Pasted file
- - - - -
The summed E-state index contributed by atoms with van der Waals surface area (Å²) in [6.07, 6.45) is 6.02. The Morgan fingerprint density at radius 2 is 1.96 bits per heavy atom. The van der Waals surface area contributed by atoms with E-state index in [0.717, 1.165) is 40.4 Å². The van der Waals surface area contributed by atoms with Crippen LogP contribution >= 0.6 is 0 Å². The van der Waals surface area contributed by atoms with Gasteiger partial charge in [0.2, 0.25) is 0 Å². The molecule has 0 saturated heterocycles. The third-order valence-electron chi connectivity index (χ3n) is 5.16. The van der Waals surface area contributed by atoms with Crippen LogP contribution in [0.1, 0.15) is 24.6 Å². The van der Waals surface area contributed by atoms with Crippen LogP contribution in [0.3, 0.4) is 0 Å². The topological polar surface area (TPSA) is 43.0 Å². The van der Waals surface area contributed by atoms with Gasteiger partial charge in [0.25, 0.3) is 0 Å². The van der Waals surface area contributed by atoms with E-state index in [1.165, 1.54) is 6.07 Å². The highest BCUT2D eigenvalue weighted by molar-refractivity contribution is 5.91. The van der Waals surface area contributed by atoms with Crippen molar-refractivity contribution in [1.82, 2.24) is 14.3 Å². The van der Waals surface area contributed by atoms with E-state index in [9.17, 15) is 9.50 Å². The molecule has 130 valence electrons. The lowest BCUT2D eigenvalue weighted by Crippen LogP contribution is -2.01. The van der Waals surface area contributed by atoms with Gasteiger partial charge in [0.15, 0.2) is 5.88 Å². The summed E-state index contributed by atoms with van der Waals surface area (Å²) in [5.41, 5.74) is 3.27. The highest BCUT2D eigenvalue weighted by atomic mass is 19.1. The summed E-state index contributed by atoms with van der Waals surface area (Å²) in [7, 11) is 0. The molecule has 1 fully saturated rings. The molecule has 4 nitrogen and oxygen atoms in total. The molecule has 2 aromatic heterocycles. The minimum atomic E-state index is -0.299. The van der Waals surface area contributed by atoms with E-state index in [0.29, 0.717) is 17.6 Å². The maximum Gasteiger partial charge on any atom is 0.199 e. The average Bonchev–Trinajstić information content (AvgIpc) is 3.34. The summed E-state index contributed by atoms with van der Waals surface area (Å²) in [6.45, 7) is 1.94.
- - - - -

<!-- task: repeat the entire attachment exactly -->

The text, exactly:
The summed E-state index contributed by atoms with van der Waals surface area (Å²) in [6.07, 6.45) is 6.02. The Morgan fingerprint density at radius 2 is 1.96 bits per heavy atom. The van der Waals surface area contributed by atoms with E-state index in [0.717, 1.165) is 40.4 Å². The van der Waals surface area contributed by atoms with Crippen LogP contribution >= 0.6 is 0 Å². The van der Waals surface area contributed by atoms with Gasteiger partial charge in [0.2, 0.25) is 0 Å². The molecule has 0 saturated heterocycles. The third-order valence-electron chi connectivity index (χ3n) is 5.16. The van der Waals surface area contributed by atoms with Crippen LogP contribution in [0.1, 0.15) is 24.6 Å². The van der Waals surface area contributed by atoms with Crippen LogP contribution in [0.3, 0.4) is 0 Å². The topological polar surface area (TPSA) is 43.0 Å². The van der Waals surface area contributed by atoms with Gasteiger partial charge in [0.25, 0.3) is 0 Å². The van der Waals surface area contributed by atoms with E-state index in [1.165, 1.54) is 6.07 Å². The highest BCUT2D eigenvalue weighted by molar-refractivity contribution is 5.91. The van der Waals surface area contributed by atoms with Crippen molar-refractivity contribution in [1.82, 2.24) is 14.3 Å². The van der Waals surface area contributed by atoms with E-state index in [9.17, 15) is 9.50 Å². The molecule has 130 valence electrons. The lowest BCUT2D eigenvalue weighted by Crippen LogP contribution is -2.01. The van der Waals surface area contributed by atoms with Gasteiger partial charge in [0.15, 0.2) is 5.88 Å². The summed E-state index contributed by atoms with van der Waals surface area (Å²) in [5.41, 5.74) is 3.27. The highest BCUT2D eigenvalue weighted by atomic mass is 19.1. The summed E-state index contributed by atoms with van der Waals surface area (Å²) in [7, 11) is 0. The molecule has 1 fully saturated rings. The molecule has 4 nitrogen and oxygen atoms in total. The molecule has 2 aromatic heterocycles. The minimum atomic E-state index is -0.299. The van der Waals surface area contributed by atoms with E-state index in [0.29, 0.717) is 17.6 Å². The maximum Gasteiger partial charge on any atom is 0.199 e. The average Bonchev–Trinajstić information content (AvgIpc) is 3.34. The summed E-state index contributed by atoms with van der Waals surface area (Å²) in [6.45, 7) is 1.94.